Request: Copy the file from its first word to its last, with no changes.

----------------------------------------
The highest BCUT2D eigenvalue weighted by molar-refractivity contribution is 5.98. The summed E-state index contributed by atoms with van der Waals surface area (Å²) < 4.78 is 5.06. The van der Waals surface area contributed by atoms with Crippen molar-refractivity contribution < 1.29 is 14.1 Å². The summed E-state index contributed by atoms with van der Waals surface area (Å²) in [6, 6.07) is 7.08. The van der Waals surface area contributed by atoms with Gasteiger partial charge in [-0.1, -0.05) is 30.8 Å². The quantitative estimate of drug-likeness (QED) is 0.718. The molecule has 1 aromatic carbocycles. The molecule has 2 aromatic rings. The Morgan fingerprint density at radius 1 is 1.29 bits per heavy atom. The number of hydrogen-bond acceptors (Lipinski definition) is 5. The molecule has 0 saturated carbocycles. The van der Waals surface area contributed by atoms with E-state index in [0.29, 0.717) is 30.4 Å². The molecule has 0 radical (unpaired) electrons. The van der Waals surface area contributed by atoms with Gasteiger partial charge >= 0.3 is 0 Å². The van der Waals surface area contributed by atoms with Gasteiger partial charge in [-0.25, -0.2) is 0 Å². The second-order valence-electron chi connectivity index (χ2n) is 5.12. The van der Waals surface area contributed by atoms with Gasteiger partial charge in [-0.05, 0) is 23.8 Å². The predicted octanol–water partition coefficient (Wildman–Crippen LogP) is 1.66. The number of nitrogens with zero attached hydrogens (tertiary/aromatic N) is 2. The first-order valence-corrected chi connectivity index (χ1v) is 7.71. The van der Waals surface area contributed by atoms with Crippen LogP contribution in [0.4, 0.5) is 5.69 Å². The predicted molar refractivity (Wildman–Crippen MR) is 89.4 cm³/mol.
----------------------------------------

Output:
The highest BCUT2D eigenvalue weighted by molar-refractivity contribution is 5.98. The summed E-state index contributed by atoms with van der Waals surface area (Å²) < 4.78 is 5.06. The van der Waals surface area contributed by atoms with Crippen molar-refractivity contribution < 1.29 is 14.1 Å². The summed E-state index contributed by atoms with van der Waals surface area (Å²) in [6, 6.07) is 7.08. The van der Waals surface area contributed by atoms with Gasteiger partial charge in [-0.1, -0.05) is 30.8 Å². The quantitative estimate of drug-likeness (QED) is 0.718. The molecule has 1 aromatic carbocycles. The molecule has 2 aromatic rings. The Morgan fingerprint density at radius 1 is 1.29 bits per heavy atom. The number of hydrogen-bond acceptors (Lipinski definition) is 5. The molecule has 0 saturated carbocycles. The van der Waals surface area contributed by atoms with E-state index in [0.29, 0.717) is 30.4 Å². The molecule has 0 radical (unpaired) electrons. The van der Waals surface area contributed by atoms with Gasteiger partial charge >= 0.3 is 0 Å². The van der Waals surface area contributed by atoms with Gasteiger partial charge in [-0.25, -0.2) is 0 Å². The second-order valence-electron chi connectivity index (χ2n) is 5.12. The van der Waals surface area contributed by atoms with Gasteiger partial charge in [-0.05, 0) is 23.8 Å². The predicted octanol–water partition coefficient (Wildman–Crippen LogP) is 1.66. The number of nitrogens with zero attached hydrogens (tertiary/aromatic N) is 2. The first-order valence-corrected chi connectivity index (χ1v) is 7.71. The van der Waals surface area contributed by atoms with Crippen LogP contribution in [0.4, 0.5) is 5.69 Å². The predicted molar refractivity (Wildman–Crippen MR) is 89.4 cm³/mol.